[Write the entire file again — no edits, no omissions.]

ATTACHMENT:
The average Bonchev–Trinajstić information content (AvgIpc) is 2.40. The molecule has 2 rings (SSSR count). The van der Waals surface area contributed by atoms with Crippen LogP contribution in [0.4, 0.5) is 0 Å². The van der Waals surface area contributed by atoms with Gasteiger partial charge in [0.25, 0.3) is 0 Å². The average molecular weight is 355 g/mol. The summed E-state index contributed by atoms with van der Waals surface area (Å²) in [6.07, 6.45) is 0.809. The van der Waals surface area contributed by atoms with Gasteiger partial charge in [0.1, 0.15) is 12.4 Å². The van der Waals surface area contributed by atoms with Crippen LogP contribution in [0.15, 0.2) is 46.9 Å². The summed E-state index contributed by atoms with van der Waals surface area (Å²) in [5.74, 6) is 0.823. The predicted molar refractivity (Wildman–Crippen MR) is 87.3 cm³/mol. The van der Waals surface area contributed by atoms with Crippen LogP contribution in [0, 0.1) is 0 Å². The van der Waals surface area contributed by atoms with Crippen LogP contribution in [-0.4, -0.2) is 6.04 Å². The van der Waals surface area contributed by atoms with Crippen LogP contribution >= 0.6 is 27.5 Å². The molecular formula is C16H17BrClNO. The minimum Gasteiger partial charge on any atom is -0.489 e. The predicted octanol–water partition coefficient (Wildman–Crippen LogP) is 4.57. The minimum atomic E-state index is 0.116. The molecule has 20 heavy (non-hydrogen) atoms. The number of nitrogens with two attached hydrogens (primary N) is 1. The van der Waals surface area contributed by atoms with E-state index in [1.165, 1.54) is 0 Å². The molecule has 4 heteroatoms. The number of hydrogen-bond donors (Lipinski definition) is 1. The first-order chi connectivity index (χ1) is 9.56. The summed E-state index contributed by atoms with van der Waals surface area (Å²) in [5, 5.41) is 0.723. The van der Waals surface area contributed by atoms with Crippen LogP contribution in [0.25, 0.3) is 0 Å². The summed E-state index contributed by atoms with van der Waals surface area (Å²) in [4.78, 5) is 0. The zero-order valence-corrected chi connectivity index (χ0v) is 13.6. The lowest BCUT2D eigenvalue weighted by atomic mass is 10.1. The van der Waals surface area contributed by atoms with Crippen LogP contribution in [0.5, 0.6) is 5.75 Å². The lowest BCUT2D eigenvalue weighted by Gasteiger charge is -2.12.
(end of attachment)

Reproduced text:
The average Bonchev–Trinajstić information content (AvgIpc) is 2.40. The molecule has 2 rings (SSSR count). The van der Waals surface area contributed by atoms with Crippen LogP contribution in [0.4, 0.5) is 0 Å². The van der Waals surface area contributed by atoms with Gasteiger partial charge in [0.25, 0.3) is 0 Å². The average molecular weight is 355 g/mol. The summed E-state index contributed by atoms with van der Waals surface area (Å²) in [6.07, 6.45) is 0.809. The van der Waals surface area contributed by atoms with Gasteiger partial charge in [0.1, 0.15) is 12.4 Å². The van der Waals surface area contributed by atoms with Crippen LogP contribution in [0.15, 0.2) is 46.9 Å². The summed E-state index contributed by atoms with van der Waals surface area (Å²) in [5.74, 6) is 0.823. The predicted molar refractivity (Wildman–Crippen MR) is 87.3 cm³/mol. The van der Waals surface area contributed by atoms with Crippen LogP contribution in [0, 0.1) is 0 Å². The van der Waals surface area contributed by atoms with Crippen LogP contribution in [-0.4, -0.2) is 6.04 Å². The van der Waals surface area contributed by atoms with Crippen LogP contribution >= 0.6 is 27.5 Å². The molecular formula is C16H17BrClNO. The minimum Gasteiger partial charge on any atom is -0.489 e. The predicted octanol–water partition coefficient (Wildman–Crippen LogP) is 4.57. The minimum atomic E-state index is 0.116. The molecule has 20 heavy (non-hydrogen) atoms. The number of nitrogens with two attached hydrogens (primary N) is 1. The van der Waals surface area contributed by atoms with E-state index in [1.165, 1.54) is 0 Å². The molecule has 4 heteroatoms. The number of hydrogen-bond donors (Lipinski definition) is 1. The first-order chi connectivity index (χ1) is 9.56. The summed E-state index contributed by atoms with van der Waals surface area (Å²) in [5, 5.41) is 0.723. The van der Waals surface area contributed by atoms with Crippen LogP contribution in [0.25, 0.3) is 0 Å². The summed E-state index contributed by atoms with van der Waals surface area (Å²) in [4.78, 5) is 0. The zero-order valence-corrected chi connectivity index (χ0v) is 13.6. The lowest BCUT2D eigenvalue weighted by atomic mass is 10.1. The van der Waals surface area contributed by atoms with Crippen LogP contribution in [0.5, 0.6) is 5.75 Å². The lowest BCUT2D eigenvalue weighted by Gasteiger charge is -2.12.